NFL Coaches W/ Personnel Control Need To Be Careful Of What They Wish For


“They want you to cook the dinner; at least they ought to let you shop for the groceries.” Those were the famous words of the great Bill Parcells as he explained his frustration over not having roster control as the head coach of the New England Patriots.

At the time Parcells was pushing for control of personnel decisions after being disappointed that the team had drafted Terry Glenn when he wanted the team to select a defensive lineman.

However, despite Parcells’ assertions, this season we saw just the latest examples of why being a head coach with personnel control might just be too much power, or just too much responsibility for one man.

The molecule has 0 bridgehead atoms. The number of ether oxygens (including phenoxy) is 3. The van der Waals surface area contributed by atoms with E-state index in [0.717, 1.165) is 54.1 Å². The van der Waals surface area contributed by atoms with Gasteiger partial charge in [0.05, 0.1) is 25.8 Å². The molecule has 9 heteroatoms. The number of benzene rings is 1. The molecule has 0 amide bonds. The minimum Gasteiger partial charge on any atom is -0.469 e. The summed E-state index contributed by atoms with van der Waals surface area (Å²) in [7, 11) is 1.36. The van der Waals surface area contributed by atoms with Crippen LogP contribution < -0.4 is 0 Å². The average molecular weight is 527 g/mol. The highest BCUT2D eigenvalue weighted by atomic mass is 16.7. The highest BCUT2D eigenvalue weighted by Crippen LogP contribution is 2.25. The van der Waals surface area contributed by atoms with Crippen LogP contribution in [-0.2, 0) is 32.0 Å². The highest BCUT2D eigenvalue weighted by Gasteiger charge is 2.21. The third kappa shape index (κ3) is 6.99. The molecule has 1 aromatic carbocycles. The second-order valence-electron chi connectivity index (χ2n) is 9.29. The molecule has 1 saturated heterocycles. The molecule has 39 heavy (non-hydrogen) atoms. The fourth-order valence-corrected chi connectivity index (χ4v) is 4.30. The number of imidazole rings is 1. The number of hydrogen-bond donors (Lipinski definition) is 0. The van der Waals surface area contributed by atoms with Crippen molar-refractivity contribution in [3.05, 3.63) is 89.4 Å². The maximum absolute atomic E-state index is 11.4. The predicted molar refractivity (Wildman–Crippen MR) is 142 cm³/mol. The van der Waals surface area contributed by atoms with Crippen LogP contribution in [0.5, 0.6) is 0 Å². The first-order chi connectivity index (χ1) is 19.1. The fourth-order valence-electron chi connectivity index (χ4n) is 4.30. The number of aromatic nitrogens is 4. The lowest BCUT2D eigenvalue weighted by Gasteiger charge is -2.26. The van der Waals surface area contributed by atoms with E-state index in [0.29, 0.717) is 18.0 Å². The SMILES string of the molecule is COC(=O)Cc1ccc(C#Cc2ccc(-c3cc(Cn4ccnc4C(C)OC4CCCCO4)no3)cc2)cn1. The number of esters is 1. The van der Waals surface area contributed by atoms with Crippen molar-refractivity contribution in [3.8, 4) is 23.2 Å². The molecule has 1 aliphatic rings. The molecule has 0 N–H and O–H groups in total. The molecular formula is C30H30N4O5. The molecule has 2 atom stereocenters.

One man who may be the best, if not one of the more glaring examples of having full control blow up in his face is Chip Kelly, who was fired by the Philadelphia Eagles a season after demanding roster control. Believe whatever you want about reports that Kelly ruining the Eagles’ Christmas party led to his early dismissal, but if Philadelphia was 10-6 in 2015 the way they had been the previous two seasons, we’re pretty sure the third-year head coach would have survived another season with the team.

The mess Kelly leaves in his wake is as unbelievable as his strategy was flawed. Gone are some of the best playmakers the Eagles have had in decades like DeSean Jackson and LeSean McCoy, who Kelly traded to the Buffalo Bills for Kiko Alonso, who was coming off of an ACL injury.